Are climate change and suicides linked? A recent study published in the journal PNAS suggests so, drawing a correlation between increasing temperatures and suicides in India.
In the words of Dr. Vikram Patel, an influential Indian psychiatrist and mental health expert with Harvard Medical School, “farming is an inherently risky occupation, with annual incomes often held hostage to the weather, and it’s getting riskier in the era of climate change.”t
The study itself suffers from a flawed methodology. As such, its conclusions are somewhat arbitrary and an oversimplification of the situation.
It does, however, point to a larger issue: that the farming profession in India is becoming more unpredictable and farmers, especially those with existing mental health conditions, are consequently at greater risk of suicide.
A lack of mental health interventions in rural communities seems to be exacerbating the issue. Dr. Patel, speaking to Health Issues India, notes
“Unpredictable and catastrophic climate events are well recognized triggers for suicide in farmers globally, yet the vast majority of farmers do not end their lives even when exposed to such events. This indicates that suicidal behaviour is, ultimately, the result of the interaction between such events which affect the entire farming community and specific vulnerabilities in an individual farmer, not least their mental health.
Mental health interventions, in particular targeting depression and alcohol abuse, are likely to greatly reduce the burden of suicide in farming communities, and much of these interventions can be effectively delivered by front-line workers with appropriate training and supervision.”
The study begins with an initial observation — sourced from 47 years of nationally comprehensive panel data — that since 1980, suicides in India have doubled. This information alone is alarming, indicating that despite a growing economy due to India’s industrialisation during these years, mental health issues are not being addressed.
This is backed up by spending figures. Mental health spending currently accounts for just 0.06 percent of India’s health budget. By comparison, Bangladesh spends 0.44 percent of its health budget on mental healthcare.
The study posits climate change as one of the biggest factors in the rising rates of suicide, in particular the increase in temperature. The paper claims that, above a 20°C threshold value, every 1°C increase in temperature is responsible for around 70 suicides. This claim may not address the full story, and seems to be assigning a situation with a host of variables and reasonings to a single factor.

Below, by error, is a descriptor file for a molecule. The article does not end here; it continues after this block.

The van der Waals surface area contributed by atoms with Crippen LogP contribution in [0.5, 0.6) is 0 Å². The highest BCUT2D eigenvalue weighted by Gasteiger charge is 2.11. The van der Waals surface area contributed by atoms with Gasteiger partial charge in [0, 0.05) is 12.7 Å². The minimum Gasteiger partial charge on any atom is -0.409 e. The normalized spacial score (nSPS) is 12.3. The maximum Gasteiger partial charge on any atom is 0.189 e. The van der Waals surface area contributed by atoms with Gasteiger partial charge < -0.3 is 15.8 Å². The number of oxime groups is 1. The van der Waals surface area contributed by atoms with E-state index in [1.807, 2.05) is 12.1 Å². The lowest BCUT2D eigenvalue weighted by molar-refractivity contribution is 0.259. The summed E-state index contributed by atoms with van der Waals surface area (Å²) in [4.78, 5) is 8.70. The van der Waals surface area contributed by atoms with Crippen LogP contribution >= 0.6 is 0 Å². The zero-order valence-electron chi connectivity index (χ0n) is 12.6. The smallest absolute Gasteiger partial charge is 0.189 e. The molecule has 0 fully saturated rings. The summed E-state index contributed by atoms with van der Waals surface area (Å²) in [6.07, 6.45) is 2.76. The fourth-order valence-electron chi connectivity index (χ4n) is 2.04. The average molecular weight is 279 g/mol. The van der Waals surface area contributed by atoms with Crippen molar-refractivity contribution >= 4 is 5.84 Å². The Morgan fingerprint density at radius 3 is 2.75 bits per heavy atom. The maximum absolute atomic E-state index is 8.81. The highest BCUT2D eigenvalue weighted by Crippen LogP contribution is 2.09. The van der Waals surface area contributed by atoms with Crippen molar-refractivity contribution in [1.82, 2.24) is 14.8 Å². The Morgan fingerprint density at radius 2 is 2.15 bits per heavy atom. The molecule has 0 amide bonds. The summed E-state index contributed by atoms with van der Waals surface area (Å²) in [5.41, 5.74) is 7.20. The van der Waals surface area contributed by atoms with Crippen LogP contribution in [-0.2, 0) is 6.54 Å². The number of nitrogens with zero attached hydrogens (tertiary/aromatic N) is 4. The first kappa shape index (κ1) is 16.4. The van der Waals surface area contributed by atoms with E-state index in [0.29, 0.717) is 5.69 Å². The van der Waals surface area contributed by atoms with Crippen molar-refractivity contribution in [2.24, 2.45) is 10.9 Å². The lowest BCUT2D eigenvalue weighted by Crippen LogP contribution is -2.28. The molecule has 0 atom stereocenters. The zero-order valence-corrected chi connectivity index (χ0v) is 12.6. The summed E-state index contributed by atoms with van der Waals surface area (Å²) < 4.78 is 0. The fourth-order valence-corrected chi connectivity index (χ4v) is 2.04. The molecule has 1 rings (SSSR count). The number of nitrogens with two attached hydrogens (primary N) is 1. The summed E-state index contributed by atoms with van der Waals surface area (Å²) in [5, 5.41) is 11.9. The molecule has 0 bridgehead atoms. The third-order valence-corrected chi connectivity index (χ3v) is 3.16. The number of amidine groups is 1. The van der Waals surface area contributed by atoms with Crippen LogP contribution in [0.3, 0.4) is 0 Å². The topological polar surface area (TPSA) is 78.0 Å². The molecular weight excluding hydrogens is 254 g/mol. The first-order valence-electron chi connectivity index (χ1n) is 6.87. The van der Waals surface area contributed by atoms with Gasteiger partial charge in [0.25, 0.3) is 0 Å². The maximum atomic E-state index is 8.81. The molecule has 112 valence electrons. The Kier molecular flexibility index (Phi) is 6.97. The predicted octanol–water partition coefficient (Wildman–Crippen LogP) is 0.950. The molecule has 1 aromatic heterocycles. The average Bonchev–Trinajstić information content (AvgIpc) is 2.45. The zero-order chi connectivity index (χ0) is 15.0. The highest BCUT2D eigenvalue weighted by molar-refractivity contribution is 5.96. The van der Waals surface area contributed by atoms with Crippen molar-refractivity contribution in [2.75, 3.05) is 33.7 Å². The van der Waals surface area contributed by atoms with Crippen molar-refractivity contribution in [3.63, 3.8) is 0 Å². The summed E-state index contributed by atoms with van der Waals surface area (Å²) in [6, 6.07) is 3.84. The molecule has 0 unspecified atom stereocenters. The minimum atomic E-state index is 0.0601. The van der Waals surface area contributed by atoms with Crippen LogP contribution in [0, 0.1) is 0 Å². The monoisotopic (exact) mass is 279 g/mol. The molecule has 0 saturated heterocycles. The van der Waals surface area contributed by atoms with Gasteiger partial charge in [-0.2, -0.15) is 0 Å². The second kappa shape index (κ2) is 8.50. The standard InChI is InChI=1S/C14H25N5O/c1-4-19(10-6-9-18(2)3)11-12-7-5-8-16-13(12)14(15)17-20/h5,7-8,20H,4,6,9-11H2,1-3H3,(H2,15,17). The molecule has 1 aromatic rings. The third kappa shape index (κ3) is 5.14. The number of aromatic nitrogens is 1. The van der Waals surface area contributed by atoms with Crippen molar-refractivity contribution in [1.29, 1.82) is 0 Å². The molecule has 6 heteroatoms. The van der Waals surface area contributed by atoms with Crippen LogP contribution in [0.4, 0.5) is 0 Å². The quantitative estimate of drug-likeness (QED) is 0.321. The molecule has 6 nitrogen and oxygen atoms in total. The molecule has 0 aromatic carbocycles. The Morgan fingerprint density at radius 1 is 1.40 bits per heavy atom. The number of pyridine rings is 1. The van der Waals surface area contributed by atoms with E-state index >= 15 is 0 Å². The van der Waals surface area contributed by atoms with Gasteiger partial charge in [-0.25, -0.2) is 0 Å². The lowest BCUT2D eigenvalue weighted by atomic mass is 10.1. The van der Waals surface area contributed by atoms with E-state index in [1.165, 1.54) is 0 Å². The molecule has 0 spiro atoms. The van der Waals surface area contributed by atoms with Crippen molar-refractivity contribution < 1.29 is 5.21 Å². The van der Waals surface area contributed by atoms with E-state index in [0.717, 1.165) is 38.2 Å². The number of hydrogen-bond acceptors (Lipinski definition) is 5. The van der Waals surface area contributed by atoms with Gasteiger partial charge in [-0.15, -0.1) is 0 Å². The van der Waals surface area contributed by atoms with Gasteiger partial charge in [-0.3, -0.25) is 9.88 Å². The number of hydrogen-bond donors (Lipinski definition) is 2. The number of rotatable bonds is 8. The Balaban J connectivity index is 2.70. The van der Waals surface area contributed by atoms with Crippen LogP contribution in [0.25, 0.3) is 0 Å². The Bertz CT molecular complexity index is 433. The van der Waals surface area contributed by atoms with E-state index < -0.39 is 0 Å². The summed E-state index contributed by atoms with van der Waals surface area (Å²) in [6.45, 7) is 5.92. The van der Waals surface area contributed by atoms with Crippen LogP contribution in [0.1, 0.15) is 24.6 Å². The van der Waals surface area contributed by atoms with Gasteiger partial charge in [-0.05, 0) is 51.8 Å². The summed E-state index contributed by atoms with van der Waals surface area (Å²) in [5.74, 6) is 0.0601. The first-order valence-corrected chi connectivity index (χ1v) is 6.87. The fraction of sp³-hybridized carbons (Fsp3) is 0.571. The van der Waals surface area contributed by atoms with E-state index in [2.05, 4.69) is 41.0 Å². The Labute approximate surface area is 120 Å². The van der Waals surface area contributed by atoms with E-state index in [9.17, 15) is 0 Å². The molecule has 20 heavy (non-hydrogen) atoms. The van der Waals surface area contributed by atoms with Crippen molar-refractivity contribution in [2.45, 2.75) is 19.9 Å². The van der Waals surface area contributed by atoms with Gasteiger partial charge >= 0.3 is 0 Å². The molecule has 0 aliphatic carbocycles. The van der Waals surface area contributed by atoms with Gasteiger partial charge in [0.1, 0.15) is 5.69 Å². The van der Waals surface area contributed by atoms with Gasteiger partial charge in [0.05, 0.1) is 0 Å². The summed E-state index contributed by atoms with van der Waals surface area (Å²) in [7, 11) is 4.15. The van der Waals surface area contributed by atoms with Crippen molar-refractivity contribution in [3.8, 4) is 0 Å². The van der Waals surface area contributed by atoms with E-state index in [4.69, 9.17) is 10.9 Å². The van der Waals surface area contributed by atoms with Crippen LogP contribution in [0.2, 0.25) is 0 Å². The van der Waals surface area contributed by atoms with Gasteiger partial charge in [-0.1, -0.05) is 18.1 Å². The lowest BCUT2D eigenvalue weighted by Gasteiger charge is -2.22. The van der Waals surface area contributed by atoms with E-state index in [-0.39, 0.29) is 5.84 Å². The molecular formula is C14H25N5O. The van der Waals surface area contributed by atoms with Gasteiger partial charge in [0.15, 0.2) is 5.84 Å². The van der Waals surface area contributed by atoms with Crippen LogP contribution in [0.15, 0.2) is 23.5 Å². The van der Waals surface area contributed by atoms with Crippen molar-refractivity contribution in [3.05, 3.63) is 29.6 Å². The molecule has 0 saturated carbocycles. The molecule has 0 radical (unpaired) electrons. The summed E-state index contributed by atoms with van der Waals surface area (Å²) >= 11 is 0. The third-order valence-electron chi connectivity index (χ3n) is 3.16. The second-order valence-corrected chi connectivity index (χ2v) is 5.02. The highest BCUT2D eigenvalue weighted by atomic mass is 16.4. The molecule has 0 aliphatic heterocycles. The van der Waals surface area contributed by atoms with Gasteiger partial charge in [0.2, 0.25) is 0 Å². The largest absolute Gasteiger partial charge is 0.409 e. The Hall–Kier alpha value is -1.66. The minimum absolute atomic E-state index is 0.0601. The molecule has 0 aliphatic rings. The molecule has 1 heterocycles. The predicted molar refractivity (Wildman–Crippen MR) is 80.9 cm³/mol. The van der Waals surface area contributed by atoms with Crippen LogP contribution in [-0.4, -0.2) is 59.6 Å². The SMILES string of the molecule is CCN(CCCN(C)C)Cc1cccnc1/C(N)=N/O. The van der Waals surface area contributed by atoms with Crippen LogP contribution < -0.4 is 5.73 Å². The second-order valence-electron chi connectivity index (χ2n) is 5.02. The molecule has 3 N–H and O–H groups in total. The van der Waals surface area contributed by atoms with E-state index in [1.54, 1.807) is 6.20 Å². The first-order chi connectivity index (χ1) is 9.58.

This claim may be simplifying the situation but, as mentioned above, it does have reasoning behind it.
The increase in suicide rates that were correlated with the temperature increase were not observed outside of the growing season. This would indicate that the increase in temperature is linked with events such as droughts and failing crops. These factors may lead to lack of food availability, or reduced pay for farmers and farm workers, which may lead to an increase in suicide rate in these groups of people.
This claim is further backed by the fact that heightened rainfall — a factor which would increase the amount and quality of crops — was associated with a similar reduction in suicide rates as the rise associated with temperature increase. Using this information the study believes climate change accounts for 59,000 deaths by suicide over the last three decades.
Though the association of around 70 deaths per 1°C seems to be an arbitrarily assigned value upon which this final figure was based, the point of the paper still stands. Many poverty stricken farmers and farm workers in India, due to the financially unstable nature of the farming business, are faced with stress and anxiety. As they are lacking mental health services (a problem especially prominent in rural communities), this can lead to suicide.
India is likely to face more climate related problems in the future. High pollution rates as well as rising temperatures will present further issues with crop shortages. Should the correlation claimed by the paper prove true, suicide rates are likely to continue to increase. This illustrates the need for the expansion of mental health services in India, particularly within rural areas, where rural farming communities are likely to lack any mental health services at all.